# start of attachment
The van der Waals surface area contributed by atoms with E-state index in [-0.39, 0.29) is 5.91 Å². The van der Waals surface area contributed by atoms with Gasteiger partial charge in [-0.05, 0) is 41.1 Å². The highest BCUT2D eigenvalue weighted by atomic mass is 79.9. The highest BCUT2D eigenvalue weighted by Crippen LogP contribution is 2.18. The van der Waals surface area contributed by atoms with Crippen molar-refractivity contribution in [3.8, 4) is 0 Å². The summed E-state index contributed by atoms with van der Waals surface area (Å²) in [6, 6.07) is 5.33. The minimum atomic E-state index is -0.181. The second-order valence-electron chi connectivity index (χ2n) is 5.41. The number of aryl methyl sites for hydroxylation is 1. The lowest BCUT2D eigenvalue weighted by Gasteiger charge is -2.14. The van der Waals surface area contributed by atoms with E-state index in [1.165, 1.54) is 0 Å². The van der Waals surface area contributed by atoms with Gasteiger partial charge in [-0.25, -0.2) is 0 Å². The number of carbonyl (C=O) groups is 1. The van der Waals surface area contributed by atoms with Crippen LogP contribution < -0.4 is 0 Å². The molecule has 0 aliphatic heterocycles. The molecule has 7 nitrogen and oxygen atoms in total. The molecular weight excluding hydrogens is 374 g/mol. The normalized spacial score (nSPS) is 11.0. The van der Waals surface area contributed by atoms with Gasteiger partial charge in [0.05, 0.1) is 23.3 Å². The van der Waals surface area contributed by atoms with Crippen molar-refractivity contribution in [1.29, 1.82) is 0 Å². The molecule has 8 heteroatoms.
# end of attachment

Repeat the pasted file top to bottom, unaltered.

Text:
The van der Waals surface area contributed by atoms with E-state index in [-0.39, 0.29) is 5.91 Å². The van der Waals surface area contributed by atoms with Gasteiger partial charge in [-0.05, 0) is 41.1 Å². The highest BCUT2D eigenvalue weighted by atomic mass is 79.9. The highest BCUT2D eigenvalue weighted by Crippen LogP contribution is 2.18. The van der Waals surface area contributed by atoms with Crippen molar-refractivity contribution in [3.8, 4) is 0 Å². The summed E-state index contributed by atoms with van der Waals surface area (Å²) in [6, 6.07) is 5.33. The minimum atomic E-state index is -0.181. The second-order valence-electron chi connectivity index (χ2n) is 5.41. The number of aryl methyl sites for hydroxylation is 1. The lowest BCUT2D eigenvalue weighted by Gasteiger charge is -2.14. The van der Waals surface area contributed by atoms with E-state index in [1.165, 1.54) is 0 Å². The van der Waals surface area contributed by atoms with Gasteiger partial charge in [-0.25, -0.2) is 0 Å². The number of carbonyl (C=O) groups is 1. The van der Waals surface area contributed by atoms with Crippen LogP contribution < -0.4 is 0 Å². The molecule has 0 aliphatic heterocycles. The molecule has 7 nitrogen and oxygen atoms in total. The molecular weight excluding hydrogens is 374 g/mol. The normalized spacial score (nSPS) is 11.0. The van der Waals surface area contributed by atoms with Gasteiger partial charge in [0.05, 0.1) is 23.3 Å². The van der Waals surface area contributed by atoms with Crippen molar-refractivity contribution in [1.29, 1.82) is 0 Å². The molecule has 8 heteroatoms.